G.L.Piggy [at] gmail.com
Error: Twitter did not respond. Please wait a few minutes and refresh this page.
Jezebel with the headline “Science Proves That Thinness is Deadlier Than Obesity”. Huh? Not like I don’t know that Jezebel will throw out a sensationalist headline here and there to draw in readers (feel free to not click through so as to not subsidize their lunacy), but this one warrants a deeper look. The lede:
Evidence is mounting that being overweight isn’t as detrimental to one’s health as previously believed. In fact, numerous studies conducted on patients with certain chronic diseases found that those who were overweight to moderately obese had a lower mortality rate than those of normal-weight suffering from the same illness. It’s being called “the obesity paradox.”
They draw (read: cherry-pick) from a New York Times piece on research that finds that obese people suffering from heart failure or undergoing dialysis have better health outcomes than thin people suffering from the same afflictions. Just for background, here are some stats and correlations between high BMI (not a perfect measure, but still useful) and diabetes.
The natural question is whether or not thin people are as prone as the obese to chronic diseases like cardiovascular disease or diabetes. These are two different questions. Overall, all else being equal, being thin is better for your health than being obese. Being “fit” is important. A fit person who is overweight is probably better off than a thin person who is soft and mushy. This mashes up different concepts of fitness and health; regardless, not taxing your internal organs with excess blubber is usually good for your health.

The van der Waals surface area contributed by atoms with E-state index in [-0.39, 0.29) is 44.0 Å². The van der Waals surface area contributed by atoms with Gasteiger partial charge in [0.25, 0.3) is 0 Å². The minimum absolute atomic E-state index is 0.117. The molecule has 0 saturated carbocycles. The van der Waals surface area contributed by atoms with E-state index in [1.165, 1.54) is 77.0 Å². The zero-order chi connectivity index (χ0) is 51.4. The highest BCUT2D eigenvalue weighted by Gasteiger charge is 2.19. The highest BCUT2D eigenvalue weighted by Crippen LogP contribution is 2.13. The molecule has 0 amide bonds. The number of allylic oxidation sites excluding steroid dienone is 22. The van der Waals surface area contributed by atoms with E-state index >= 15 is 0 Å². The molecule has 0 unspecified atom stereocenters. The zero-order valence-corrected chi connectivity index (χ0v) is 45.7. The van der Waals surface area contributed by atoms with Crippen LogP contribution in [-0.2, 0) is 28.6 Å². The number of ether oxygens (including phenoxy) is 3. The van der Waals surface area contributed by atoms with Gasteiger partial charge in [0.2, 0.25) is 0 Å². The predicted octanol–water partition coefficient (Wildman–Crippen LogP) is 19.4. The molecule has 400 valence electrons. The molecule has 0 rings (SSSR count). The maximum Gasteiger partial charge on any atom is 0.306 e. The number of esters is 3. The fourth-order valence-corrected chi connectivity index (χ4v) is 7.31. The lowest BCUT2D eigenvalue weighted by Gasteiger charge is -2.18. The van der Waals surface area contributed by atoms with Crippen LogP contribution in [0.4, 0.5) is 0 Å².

I mean, what’s the logic here? Jezebel’s argument (which they make as part of an activist desire to promote obesity as an alternative to “the ideal” body shape; they’ll contort science to that end) is like saying that it’s actually really good to be blind because you have a better sense of smell or better hearing.
I think these theories from the NYT piece offer some explanation for why thin people who suffer from chronic afflictions fare worse than obese people with the same afflictions:
Some researchers suspect genetics: Maybe thin people who develop diabetes, cardiovascular disease and other chronic ailments have gene variants that make them more susceptible to these illnesses and put them at greater risk once they become ill. Heart disease in thin people may represent a different illness from heart disease in heavier people, Dr. Lavie said.
It may be that doctors do not treat thin patients as aggressively as they do heavier patients — or that the yardstick itself is to blame. Most researchers assess obesity by measuring body mass index, a simple ratio of height and weight. But B.M.I. does not take into account body fat, lean muscle mass, metabolic abnormalities and other nuances of physical composition.